Günzel-Jensen et al. (2018, 111) question the importance of formal leaders in distributed leadership model, arguing that all workers would be supervisors. The argument hints at the model of distributed leadership, where leaders facilitate a culture of sharing with and among workers. Followers in shared leadership become agencies to express their thoughts to shape experiences (Günzel-Jensen et al., 2018, 111). In the distributed approach, leadership is a process since it involves consultation among other informal leaders, including employees. The framework demonstrates outstanding leadership that involves the attraction, influence, and motivation of followers through information and openness. Leaders using the framework are coordinators to combine ideas that lead to shared decisions. Fitzgerald et al. (2013, 228) report that distributed leadership leads to interrelationship that influences outcomes. The scholar demonstrates that leaders who share their powers with followers attract group interaction and responsibility-sharing. Similar to transformational leadership, distributed model motivates employees through a sense of meaning where they own the process of structuring the workplace. Unterrainer et al. (2017) note that the framework provided autonomy among employees to increases loyalty towards organizational goals and the leader’s vision. Leaders empower daily interaction and exchange with employees, making them feel like owners and accountable to shared goals. Distributed leadership is a reward through autonomy and employee empowerment, leading to motivation towards productivity.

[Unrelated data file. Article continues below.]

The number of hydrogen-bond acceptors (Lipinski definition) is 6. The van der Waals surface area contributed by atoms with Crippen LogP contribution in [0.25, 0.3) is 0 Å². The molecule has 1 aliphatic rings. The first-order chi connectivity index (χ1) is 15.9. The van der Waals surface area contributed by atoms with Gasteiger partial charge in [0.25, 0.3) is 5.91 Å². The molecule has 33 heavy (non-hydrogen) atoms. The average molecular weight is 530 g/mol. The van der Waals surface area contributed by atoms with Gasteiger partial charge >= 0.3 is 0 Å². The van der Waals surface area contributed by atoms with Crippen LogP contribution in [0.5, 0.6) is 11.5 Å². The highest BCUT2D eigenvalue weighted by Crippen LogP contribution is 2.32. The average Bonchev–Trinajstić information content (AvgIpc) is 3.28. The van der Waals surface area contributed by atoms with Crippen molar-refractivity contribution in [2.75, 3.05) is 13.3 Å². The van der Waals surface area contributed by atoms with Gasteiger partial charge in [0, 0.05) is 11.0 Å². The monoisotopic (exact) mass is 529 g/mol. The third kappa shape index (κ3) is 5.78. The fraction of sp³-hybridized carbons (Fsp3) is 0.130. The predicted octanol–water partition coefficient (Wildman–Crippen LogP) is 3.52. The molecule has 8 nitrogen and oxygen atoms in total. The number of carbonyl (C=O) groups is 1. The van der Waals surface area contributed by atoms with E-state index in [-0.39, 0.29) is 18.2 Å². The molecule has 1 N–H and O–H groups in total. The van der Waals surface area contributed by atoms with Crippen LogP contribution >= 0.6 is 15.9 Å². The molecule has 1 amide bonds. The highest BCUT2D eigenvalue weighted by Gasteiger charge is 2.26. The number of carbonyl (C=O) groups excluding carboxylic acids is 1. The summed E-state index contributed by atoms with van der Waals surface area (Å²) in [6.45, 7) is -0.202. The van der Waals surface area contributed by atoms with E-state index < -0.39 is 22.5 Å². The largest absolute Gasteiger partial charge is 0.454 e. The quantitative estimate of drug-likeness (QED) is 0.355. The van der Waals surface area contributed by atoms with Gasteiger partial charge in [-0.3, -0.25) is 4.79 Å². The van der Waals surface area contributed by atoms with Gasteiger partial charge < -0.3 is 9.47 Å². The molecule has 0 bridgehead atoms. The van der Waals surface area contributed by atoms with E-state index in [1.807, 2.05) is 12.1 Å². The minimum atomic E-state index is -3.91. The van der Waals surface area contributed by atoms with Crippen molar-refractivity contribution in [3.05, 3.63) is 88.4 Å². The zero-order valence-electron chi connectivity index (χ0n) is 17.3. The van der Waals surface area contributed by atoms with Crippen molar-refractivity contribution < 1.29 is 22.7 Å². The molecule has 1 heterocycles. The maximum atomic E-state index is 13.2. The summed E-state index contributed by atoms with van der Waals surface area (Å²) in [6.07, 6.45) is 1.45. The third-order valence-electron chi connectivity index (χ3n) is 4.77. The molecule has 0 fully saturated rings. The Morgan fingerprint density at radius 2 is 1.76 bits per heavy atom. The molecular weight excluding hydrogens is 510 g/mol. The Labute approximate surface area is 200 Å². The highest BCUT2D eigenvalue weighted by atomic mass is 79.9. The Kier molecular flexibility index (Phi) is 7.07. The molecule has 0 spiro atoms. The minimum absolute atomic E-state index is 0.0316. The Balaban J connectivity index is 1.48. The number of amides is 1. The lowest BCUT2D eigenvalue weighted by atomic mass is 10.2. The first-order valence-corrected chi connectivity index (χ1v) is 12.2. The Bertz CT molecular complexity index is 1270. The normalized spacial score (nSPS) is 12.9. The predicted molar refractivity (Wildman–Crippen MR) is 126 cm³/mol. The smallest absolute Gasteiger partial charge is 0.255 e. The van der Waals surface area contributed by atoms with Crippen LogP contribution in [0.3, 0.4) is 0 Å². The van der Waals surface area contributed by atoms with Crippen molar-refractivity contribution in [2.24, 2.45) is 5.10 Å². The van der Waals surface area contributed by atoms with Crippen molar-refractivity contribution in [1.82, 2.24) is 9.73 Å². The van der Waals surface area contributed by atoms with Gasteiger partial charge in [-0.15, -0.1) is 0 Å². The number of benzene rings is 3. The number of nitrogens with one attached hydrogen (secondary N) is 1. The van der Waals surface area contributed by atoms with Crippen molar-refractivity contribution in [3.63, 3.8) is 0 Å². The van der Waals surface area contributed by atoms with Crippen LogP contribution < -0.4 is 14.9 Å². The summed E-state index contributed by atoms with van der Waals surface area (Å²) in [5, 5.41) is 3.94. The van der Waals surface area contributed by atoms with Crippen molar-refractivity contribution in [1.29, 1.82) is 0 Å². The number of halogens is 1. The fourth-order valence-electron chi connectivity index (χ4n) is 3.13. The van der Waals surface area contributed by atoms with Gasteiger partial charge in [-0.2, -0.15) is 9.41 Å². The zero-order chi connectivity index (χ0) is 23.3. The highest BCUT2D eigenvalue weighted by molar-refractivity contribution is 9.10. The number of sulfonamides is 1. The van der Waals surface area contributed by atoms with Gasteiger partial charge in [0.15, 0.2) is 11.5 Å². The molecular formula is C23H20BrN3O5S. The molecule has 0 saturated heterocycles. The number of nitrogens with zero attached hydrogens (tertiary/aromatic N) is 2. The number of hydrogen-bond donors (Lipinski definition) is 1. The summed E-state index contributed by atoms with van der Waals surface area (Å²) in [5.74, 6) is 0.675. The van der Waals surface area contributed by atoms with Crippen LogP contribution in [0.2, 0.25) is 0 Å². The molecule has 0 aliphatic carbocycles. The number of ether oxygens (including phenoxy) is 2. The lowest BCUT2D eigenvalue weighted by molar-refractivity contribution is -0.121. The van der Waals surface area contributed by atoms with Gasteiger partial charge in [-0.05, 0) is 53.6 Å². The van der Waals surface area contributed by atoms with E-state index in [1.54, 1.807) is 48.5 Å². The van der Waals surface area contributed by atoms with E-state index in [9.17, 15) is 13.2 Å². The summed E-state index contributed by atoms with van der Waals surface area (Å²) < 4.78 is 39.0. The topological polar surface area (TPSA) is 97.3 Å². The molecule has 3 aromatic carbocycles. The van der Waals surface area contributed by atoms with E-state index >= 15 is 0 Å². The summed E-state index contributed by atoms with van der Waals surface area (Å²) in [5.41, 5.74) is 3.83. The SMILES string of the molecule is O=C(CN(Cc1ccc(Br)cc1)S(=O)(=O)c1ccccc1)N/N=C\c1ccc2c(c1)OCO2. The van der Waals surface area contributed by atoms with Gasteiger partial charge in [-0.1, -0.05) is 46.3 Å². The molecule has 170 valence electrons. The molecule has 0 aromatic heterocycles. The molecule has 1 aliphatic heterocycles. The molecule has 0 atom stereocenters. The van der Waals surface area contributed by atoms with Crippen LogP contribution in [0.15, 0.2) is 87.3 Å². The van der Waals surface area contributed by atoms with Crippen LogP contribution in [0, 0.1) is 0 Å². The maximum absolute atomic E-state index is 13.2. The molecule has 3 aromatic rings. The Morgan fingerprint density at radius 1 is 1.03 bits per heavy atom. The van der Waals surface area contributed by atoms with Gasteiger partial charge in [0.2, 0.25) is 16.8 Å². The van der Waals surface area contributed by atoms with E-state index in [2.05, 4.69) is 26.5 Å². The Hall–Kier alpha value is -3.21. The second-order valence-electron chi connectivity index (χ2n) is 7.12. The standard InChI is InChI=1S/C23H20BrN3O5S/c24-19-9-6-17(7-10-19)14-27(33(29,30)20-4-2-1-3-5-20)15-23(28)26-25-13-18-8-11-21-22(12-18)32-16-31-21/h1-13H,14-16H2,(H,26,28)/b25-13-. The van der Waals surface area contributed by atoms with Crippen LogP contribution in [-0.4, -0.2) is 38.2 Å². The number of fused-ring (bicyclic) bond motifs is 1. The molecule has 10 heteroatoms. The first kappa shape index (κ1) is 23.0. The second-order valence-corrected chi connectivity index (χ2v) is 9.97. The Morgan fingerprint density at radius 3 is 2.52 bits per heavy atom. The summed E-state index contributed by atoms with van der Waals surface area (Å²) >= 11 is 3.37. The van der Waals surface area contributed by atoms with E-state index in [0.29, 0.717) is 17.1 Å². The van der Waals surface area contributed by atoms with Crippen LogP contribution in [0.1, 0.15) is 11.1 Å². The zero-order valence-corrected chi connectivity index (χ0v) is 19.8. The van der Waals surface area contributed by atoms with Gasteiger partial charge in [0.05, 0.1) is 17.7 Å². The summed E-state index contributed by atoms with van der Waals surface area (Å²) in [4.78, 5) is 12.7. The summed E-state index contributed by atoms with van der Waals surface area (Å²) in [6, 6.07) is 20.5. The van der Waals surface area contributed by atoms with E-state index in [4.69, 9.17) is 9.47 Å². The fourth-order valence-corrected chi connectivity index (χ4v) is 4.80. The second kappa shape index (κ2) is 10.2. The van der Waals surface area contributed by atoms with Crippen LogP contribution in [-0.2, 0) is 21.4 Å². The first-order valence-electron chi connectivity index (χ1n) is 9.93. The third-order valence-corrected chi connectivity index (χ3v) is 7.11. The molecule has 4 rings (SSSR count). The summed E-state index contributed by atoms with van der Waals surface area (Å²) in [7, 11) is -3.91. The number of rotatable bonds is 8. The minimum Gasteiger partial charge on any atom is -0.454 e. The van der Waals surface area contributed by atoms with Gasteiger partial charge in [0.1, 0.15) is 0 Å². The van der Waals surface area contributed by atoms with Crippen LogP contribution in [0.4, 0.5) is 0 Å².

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Evaluation of Leader’s Behaviors

I know about leader A’s behaviors and leadership approach following ten years as friends where he partly worked for a government institution X and later company Y. My experience with leader A, including sharing and studying his performance record, enables me to learn about his behaviors while working for government institution X. A critical lesson and experience of leader A’s leadership behaviors and styles comes from his work at company Y, which is my client. I have known company Y before and after leader A’s leadership leading to a substantial knowledge about his leadership.

Among the essential behaviors, I admire from leader A is his sharing and explaining his vision to employees. When leader A was joining company Y, employees were scattered in their goals with group failures. His leadership has made employees focused, supporting each other towards a shared goal as success in finances and other projects reveals. The ability to articulate a vision is among the distinguishing features between leaders and managers and allows idealized influence instead of coercion (Buchanan and Huczynski, 2019, 598). Leaders provide direction that brings all employees’ strengths and efforts together to achieve a common goal (Warren and Nanus, 2004, 65). Focus is vital since it makes followers subject their interest to that of a group as leader A did, leading to financial success.

The behavior of articulating vision with followers aligns with the transformational leadership approach to idealized influence, revealing A as an outstanding leader. Transformational leaders’ behaviors are in such ways that they attract followers to admire, trust and respect, leading to shared goals and support (Northouse, 2019, 264). The interaction also relates with the transactional leadership model, where supervisors exchange behaviors with followers on the promise of a bright future through the proper articulation of vision (Hussain et al., 2017, 2). Similarly, sharing an idea with employees inspires followers to identify with the leader due to a clear direction that imparts responsibility and attachment to the organization. As a result, leader A’s behavior in developing and explaining vision and goals to employees is a decisive influencing factor towards employee support of organizational goals.